While 2011 was a bland and boring year for mainstream country music where anthems to dirt roads, tales about being someone’s honey bee, and odes to plastic party accessories were all over the radio, it did feature some bright spots. There was even one artist I thought was so constantly strong, two of their singles made my top ten for the year. I would’ve added this person’s latest as a third, but two in one top ten is more than enough.
So in addition to complaining about those songs that seem to have taken country music off track, let’s take a moment and celebrate what was good about country music in 2011. And judging by my list, you have to remember that just because a song spent four or five weeks at #1, doesn’t mean it’s of good quality. So here’s my list of favorite songs, all released as singles in 2011.
I’ll have the rest of my list, numbers 11-45, on my own blog later this month.
10. Randy Houser – “In God’s Time”
The balance between religion and spirituality in American popular culture is often shaky – there are those who believe in the teachings derived from texts and others who choose to let a higher power guide them, but don’t necessarily tie it to a particular faith. As there are those who happily merge the two.
Houser’s tale of letting life work itself out by surrendering to a greater force is the ultimate definition of spirituality, the study of the soul. In realty, “Time” is a fundamental lesson in how to live your life – “But no one knows, not you or me, it might be tomorrow or it might never be. Oh, but don’t lose faith. Put it in His hands. ‘Cause it might be that He might have a bigger plan. Than you had in mind. Miracles happen, in God’s time.”
Very rarely does a singer emerge from the shadows to clearly leave their mark by just a song, but Houser has here. Not only is he among the greatest living of all country singers, but also he may be the best trying to have chart success today.
“Time” is nothing short of a masterpiece, a classic and iconic statement from a living profit. Problem is, Houser occupies his time with distracting southern rock – a decision marking his downfall. If he only understood that he was put here to create songs like this, he would sour into the heavens, and fill the shoes of the ilk in his wake.
9. Chris Young – “Tomorrow”
Love is like the ultimate drug. It can be good for you or act like a poison seeping in through your pours. But even worse than the ache of love is the promise of doing something tomorrow, which is always a day away.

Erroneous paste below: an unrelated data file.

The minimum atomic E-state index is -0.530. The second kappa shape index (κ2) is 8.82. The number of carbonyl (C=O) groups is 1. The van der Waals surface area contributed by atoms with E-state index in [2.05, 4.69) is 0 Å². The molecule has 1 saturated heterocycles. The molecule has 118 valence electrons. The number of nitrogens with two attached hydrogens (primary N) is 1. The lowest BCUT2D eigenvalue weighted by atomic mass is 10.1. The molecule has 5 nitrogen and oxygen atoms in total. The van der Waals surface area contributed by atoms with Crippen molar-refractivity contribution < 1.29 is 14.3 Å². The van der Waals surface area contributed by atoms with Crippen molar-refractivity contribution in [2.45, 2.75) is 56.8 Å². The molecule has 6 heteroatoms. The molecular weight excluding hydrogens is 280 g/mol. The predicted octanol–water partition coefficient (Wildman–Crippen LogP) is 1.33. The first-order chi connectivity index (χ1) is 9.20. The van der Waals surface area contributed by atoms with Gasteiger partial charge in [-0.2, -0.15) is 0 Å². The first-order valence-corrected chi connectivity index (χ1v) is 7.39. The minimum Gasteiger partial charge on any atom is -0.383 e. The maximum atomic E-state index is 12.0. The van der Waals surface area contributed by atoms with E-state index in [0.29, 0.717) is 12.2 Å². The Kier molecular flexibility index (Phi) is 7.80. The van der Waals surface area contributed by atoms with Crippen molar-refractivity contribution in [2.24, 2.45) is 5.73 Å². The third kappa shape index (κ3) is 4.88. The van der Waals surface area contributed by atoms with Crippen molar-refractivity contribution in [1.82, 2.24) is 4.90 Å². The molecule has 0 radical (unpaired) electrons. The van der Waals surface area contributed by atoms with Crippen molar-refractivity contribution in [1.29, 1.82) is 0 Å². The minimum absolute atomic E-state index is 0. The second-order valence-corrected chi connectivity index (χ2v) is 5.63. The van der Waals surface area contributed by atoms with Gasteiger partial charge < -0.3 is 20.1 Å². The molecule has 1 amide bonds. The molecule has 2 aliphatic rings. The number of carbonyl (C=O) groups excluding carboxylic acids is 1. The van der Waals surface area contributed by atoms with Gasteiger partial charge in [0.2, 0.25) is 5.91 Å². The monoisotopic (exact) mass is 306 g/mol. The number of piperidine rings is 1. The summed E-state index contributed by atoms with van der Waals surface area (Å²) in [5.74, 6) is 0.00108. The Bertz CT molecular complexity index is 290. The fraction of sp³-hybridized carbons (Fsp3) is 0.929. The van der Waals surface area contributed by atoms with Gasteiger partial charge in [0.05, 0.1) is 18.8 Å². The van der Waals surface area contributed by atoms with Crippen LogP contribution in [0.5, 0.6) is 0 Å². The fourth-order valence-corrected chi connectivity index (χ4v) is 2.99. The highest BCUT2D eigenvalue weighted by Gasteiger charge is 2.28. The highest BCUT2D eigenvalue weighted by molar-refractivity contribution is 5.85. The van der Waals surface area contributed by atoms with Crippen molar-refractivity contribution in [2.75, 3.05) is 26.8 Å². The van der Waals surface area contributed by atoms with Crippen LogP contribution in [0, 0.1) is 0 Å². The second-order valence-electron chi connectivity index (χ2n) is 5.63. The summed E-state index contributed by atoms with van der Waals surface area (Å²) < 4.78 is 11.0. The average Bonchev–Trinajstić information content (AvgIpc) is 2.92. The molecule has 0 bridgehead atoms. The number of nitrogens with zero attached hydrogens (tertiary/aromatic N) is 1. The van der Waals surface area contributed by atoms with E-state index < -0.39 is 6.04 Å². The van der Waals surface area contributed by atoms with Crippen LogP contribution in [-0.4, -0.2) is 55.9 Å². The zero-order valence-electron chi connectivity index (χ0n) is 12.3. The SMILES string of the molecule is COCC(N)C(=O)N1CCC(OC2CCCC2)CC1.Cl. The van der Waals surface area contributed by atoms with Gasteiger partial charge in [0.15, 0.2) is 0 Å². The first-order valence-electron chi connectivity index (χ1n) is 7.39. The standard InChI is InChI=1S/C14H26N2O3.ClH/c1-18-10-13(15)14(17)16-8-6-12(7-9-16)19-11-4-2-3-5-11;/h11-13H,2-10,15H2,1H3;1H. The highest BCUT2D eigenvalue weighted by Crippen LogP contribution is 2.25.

Young knows he and this woman shouldn’t be together since they’re “like fire and gasoline” and he understands “We only bring each other tears and sorrow,” but like hell if he’s going to waste this final chance to touch the forbidden fruit. He’s going to love her tonight, not as though tomorrow is a day away, but as though it isn’t coming at all.
You can feel the building desperation in Young’s vocal as he tries to convince himself of his reality, even going as far as to let out his primal scream – “Baby when we’re good, you know we’re great, But there’s too much bad for us to think that there’s anything worth trying to save.”
If any song from recent memory demands an answer it’s this one. So here’s Young’s side of events but where’s hers? In just over three and a half minutes, Young, and co-writers Frank J. Myers and Anthony L. Smith have crafted the shining example of country music in 2011 – not too loud nor to soft and with just enough angst to make it believable. Never have Young sounded this good, and in a market of oversexed girls chasing men unwilling to grow up, never has country music been this adult.
8. Taylor Swift – “Mean”
Always quick on her feet, Swift has created a song around the known notion she doesn’t have the greatest range in her singing voice. In reality, she crafted not only the countriest single of her career but one of the most traditional sounding songs on country radio in 2011.
7. Kenny Chesney featuring Grace Potter – “You and Tequila”
Written following Harlan Howard’s death in 2002, Matraca Berg and Deana Carter have crafted one hell of a drinking song. But it took nine years and the resident beach bum to team up with a knockout rock goddess to turn it into the anthem it was always meant to be.